Note the renames that defines the unary + as an alias for To_Unbounded_String. This is just syntactic sugar that allows you to write +"gum" instead of To_Unbounded_String("gum"). Someone cringes at this type of syntactic sugar (and I am not so keen either), but in this case I think it is worth since it makes the code "lighter." It would be nice to have the definition of unary + near its use, just for clarity.

An alternative to the use of Unbounded_String is to use the generic package Bounded_Strings and define poolOfWords as an array of Bounded_String. A Bounded_String can hold strings with variable length, as long as the length is smaller than the bound specified when instantiating the Bounded_Strings package. In order to convert back and forth String you can use the same "rename trick."

My personal preference goes to the Unbounded_String, unless I have some special reason that forces me to use the Bounded_String.


Another option is to use Ada's standard containers. For example:

Package String_Holder is new Ada.Containers.Indefinite_Holders(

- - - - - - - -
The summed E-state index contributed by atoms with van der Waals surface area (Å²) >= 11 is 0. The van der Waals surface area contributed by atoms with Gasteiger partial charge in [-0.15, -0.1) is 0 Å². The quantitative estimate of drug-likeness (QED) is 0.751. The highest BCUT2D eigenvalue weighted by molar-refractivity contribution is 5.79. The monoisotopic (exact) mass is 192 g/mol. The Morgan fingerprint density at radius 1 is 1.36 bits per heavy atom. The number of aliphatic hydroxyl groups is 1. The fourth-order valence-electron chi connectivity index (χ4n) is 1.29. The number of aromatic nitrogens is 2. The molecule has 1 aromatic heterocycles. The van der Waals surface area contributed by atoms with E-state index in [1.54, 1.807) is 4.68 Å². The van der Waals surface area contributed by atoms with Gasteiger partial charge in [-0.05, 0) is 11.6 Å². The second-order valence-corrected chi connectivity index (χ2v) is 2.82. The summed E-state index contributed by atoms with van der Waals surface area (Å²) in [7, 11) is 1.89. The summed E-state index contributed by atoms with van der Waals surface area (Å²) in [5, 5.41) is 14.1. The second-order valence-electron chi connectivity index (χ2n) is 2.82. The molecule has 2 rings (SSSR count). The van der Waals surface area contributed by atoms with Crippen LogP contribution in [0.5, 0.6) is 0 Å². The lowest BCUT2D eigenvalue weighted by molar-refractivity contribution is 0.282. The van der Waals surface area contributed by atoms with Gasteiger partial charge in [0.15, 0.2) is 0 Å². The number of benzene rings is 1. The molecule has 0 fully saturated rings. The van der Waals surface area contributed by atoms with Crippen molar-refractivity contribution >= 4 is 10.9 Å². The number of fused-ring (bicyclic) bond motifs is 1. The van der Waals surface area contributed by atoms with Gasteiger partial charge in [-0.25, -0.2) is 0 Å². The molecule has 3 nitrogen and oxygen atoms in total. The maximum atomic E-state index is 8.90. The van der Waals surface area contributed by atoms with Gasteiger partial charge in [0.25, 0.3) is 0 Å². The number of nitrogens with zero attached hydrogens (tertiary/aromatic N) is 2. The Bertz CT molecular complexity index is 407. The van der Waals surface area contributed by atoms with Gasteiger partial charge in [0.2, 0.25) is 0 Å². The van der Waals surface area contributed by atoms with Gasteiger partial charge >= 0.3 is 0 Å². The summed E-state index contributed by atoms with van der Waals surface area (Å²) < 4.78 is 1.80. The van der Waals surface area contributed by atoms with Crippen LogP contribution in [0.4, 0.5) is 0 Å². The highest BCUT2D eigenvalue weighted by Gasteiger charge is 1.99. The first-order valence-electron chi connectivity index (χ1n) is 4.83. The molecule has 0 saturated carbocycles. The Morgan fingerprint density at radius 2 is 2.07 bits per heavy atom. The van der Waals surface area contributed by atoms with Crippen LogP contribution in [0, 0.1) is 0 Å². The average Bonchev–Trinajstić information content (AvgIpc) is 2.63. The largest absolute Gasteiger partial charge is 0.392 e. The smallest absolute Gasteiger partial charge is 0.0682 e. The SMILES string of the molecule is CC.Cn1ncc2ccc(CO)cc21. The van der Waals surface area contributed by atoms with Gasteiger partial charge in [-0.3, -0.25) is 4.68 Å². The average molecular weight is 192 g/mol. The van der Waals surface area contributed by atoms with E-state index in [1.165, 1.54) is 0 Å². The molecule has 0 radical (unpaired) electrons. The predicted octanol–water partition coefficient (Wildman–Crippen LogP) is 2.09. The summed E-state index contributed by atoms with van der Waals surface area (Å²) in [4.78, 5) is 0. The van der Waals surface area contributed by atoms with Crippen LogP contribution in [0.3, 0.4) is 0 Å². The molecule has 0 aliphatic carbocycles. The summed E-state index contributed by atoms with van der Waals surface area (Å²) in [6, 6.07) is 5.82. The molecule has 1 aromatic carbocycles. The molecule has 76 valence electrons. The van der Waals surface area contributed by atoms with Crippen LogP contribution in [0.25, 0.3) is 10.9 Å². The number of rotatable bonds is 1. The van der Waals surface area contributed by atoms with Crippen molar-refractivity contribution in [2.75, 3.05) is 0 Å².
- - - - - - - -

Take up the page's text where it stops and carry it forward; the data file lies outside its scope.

"="          => Ada.Strings.Equal_Case_Insensitive,
   Element_Type => String
Function "+"( Right : String_Holder.Holder ) return String
  renames String_Holder.Element;
Function "+"( Right : String ) return String_Holder.Holder
  renames String_Holder.To_Holder;

Allows you to store in the holder varying sized values of type String, so you could forego any dependence on Ada.Strings.Unbounded_String and use something like:

poolOfWords: constant array(Positive range <>) of String_Holder.Holder := 
  +"gum", +"sin", +"for", +"cry", -- ...

Function Get_Word(Index : Positive) return String is (+poolOfWords(Index)) with Pre => Index in poolOfWords'Range;

Alternatively, you could use Ada.Containers.Indefinite_Vectors like so:

Package String_Vector is new Ada.Containers.Indefinite_Vectors(
   "="          => Ada.Strings.Equal_Case_Insensitive,
   Index_Type   => Positive,
   Element_Type => String

though there is one problem with this in Ada 2012: You can't initialize such a vector directly within the declaration, but can initialize it via function-call:

Function Populate return String_Vector.Vector is
   Return Result : String_Vector.Vector do
      Result.Append( "some" );
      Result.Append( "data" );
      Result.Append( "HERE" );
   End Return;
End Populate;

Being able to say X : String_Vectors.Vector := ("this", "that", "the other") is in Ada 2020 .